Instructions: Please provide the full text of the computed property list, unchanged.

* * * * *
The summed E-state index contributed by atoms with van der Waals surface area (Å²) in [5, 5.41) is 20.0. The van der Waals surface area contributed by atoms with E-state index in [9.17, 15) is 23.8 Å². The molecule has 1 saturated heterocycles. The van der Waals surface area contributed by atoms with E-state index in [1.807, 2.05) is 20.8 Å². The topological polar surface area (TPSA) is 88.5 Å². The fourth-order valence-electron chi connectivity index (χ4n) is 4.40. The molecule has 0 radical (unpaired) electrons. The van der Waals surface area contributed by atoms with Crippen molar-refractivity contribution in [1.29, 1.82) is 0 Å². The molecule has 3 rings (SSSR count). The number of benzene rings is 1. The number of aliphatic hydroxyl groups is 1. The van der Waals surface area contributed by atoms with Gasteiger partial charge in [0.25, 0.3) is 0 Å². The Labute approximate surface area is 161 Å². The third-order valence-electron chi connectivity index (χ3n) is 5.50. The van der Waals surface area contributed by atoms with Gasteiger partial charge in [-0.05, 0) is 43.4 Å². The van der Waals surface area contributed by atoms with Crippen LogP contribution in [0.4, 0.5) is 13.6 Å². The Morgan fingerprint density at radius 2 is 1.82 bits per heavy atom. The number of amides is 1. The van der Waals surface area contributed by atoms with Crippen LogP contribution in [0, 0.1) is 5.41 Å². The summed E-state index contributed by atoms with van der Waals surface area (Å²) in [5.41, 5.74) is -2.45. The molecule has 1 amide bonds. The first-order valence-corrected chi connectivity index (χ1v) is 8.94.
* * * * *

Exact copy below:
The summed E-state index contributed by atoms with van der Waals surface area (Å²) in [5, 5.41) is 20.0. The van der Waals surface area contributed by atoms with E-state index in [9.17, 15) is 23.8 Å². The molecule has 1 saturated heterocycles. The van der Waals surface area contributed by atoms with E-state index in [1.807, 2.05) is 20.8 Å². The topological polar surface area (TPSA) is 88.5 Å². The fourth-order valence-electron chi connectivity index (χ4n) is 4.40. The molecule has 0 radical (unpaired) electrons. The van der Waals surface area contributed by atoms with Crippen molar-refractivity contribution in [1.29, 1.82) is 0 Å². The molecule has 3 rings (SSSR count). The number of benzene rings is 1. The number of aliphatic hydroxyl groups is 1. The van der Waals surface area contributed by atoms with Gasteiger partial charge in [0.25, 0.3) is 0 Å². The Labute approximate surface area is 161 Å². The third-order valence-electron chi connectivity index (χ3n) is 5.50. The van der Waals surface area contributed by atoms with Gasteiger partial charge in [-0.05, 0) is 43.4 Å². The van der Waals surface area contributed by atoms with Crippen LogP contribution in [0.4, 0.5) is 13.6 Å². The Morgan fingerprint density at radius 2 is 1.82 bits per heavy atom. The number of amides is 1. The van der Waals surface area contributed by atoms with Crippen LogP contribution in [0, 0.1) is 5.41 Å². The summed E-state index contributed by atoms with van der Waals surface area (Å²) in [5.41, 5.74) is -2.45. The molecule has 1 amide bonds. The first-order valence-corrected chi connectivity index (χ1v) is 8.94.